• PAT CONNAUGHTON
Team: Portland Trail Blazers (2-3)
Stats: Averaged 14.4 points, 3.4 rebounds, 1.2 assists and 0.6 steals in a team-high 32.2 minutes. Started all five games. Shot 34.8 percent from the field, 27 percent from 3 and 82.4 percent from the foul line.
Best game: Connaughton scored a team-high 23 points with four rebounds and a steal in 33 minutes July 15 against Boston.
Noting: Connaughton was involved in one of the more unique summer-league sequences July 12 against Utah. Summer-league rules stipulate that double-overtime games be decided by sudden death (first basket wins). Connaughton connected on a shot-clock beating 3-pointer on Portland’s first possession for a 92-89 victory.
Outlook: Needing to deliver a big effort this summer after spending much of his rookie season on the bench, Connaughton did. Though his shooting percentages are still on the shaky side for a shooting guard, Connaughton was more comfortable finding his shot, driving it and creating than he did last summer, when he often looked to pass the minute he got the ball. He looks more confident spacing the floor and making plays.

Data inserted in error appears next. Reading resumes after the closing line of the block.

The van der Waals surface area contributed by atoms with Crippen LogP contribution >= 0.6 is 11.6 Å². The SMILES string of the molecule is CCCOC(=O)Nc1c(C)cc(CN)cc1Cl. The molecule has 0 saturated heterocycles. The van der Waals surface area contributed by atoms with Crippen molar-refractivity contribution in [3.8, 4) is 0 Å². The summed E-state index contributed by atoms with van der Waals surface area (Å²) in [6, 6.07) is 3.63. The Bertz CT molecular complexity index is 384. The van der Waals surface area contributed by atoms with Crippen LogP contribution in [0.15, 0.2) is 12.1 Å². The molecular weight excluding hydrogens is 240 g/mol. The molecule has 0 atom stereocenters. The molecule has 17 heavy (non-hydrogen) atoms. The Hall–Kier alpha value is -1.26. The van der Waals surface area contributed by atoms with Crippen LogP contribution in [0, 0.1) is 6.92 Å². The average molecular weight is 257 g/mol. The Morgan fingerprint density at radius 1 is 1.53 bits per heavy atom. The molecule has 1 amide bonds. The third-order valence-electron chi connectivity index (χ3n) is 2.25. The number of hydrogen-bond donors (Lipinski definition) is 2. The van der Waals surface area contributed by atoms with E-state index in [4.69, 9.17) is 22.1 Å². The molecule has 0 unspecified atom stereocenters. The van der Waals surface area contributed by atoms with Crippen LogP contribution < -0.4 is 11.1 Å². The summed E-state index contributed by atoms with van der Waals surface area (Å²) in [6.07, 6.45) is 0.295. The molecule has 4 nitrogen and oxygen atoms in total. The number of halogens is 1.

The question now for Connaughton is will there be enough minutes for him heading into the final guaranteed year of his three-year contract? Portland also re-signed fellow shooting guard Allen Crabbe and added free agent swingman Evan Turner.
Quoting: “This is a big year for Pat to kind of establish himself. With what he did in the summer league, he’s got to be feeling better because he didn’t get much opportunity last year.”
• JACK COOLEY
Team: Chicago Bulls (7-0).
Stats: Averaged 4.2 points and 4.3 rebounds in 9.5 minutes over six games with no starts. Cooley shot 52.6 percent from the field and 71.4 percent from the foul line.
Best game: He scored 11 points on 4-of-7 from the field with eight rebounds and a steal in a July 9 game against Boston.
Noting: Cooley played a combined 14 minutes with one DNP-CD (did not play, coach’s decision) over the final three games.